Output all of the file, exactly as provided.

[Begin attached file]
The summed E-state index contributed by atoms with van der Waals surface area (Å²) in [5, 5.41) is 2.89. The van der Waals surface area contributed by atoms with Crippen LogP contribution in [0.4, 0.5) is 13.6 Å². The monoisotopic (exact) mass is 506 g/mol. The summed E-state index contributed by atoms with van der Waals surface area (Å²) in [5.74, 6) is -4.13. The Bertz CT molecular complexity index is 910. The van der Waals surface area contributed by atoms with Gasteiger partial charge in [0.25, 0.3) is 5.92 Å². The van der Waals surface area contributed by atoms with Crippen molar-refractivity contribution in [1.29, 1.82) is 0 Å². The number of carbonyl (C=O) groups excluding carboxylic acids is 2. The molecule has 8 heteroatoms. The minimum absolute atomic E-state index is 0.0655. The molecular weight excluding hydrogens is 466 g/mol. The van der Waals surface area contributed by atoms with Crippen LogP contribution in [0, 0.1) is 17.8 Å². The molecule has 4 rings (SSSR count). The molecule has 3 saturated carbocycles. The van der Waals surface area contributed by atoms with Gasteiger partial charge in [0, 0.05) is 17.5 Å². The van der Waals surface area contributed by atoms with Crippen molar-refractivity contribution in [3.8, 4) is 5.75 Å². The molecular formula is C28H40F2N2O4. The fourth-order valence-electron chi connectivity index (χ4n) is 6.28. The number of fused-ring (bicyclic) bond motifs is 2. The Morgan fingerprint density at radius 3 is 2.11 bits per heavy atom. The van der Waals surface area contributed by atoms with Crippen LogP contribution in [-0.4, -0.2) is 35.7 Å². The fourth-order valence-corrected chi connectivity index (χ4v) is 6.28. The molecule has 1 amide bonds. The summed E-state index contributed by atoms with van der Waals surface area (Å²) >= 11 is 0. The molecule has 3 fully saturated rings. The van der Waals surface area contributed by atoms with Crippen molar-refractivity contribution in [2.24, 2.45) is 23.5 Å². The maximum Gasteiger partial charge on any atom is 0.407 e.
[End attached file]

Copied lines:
The summed E-state index contributed by atoms with van der Waals surface area (Å²) in [5, 5.41) is 2.89. The van der Waals surface area contributed by atoms with Crippen LogP contribution in [0.4, 0.5) is 13.6 Å². The monoisotopic (exact) mass is 506 g/mol. The summed E-state index contributed by atoms with van der Waals surface area (Å²) in [5.74, 6) is -4.13. The Bertz CT molecular complexity index is 910. The van der Waals surface area contributed by atoms with Gasteiger partial charge in [0.25, 0.3) is 5.92 Å². The van der Waals surface area contributed by atoms with Crippen molar-refractivity contribution in [1.29, 1.82) is 0 Å². The number of carbonyl (C=O) groups excluding carboxylic acids is 2. The molecule has 8 heteroatoms. The minimum absolute atomic E-state index is 0.0655. The molecular weight excluding hydrogens is 466 g/mol. The van der Waals surface area contributed by atoms with Crippen LogP contribution in [0, 0.1) is 17.8 Å². The molecule has 4 rings (SSSR count). The molecule has 3 saturated carbocycles. The van der Waals surface area contributed by atoms with Gasteiger partial charge in [0, 0.05) is 17.5 Å². The van der Waals surface area contributed by atoms with Crippen molar-refractivity contribution in [3.8, 4) is 5.75 Å². The molecular formula is C28H40F2N2O4. The fourth-order valence-electron chi connectivity index (χ4n) is 6.28. The number of fused-ring (bicyclic) bond motifs is 2. The Morgan fingerprint density at radius 3 is 2.11 bits per heavy atom. The van der Waals surface area contributed by atoms with Crippen LogP contribution in [-0.4, -0.2) is 35.7 Å². The fourth-order valence-corrected chi connectivity index (χ4v) is 6.28. The molecule has 1 amide bonds. The summed E-state index contributed by atoms with van der Waals surface area (Å²) >= 11 is 0. The molecule has 3 fully saturated rings. The van der Waals surface area contributed by atoms with Crippen molar-refractivity contribution in [2.24, 2.45) is 23.5 Å². The maximum Gasteiger partial charge on any atom is 0.407 e.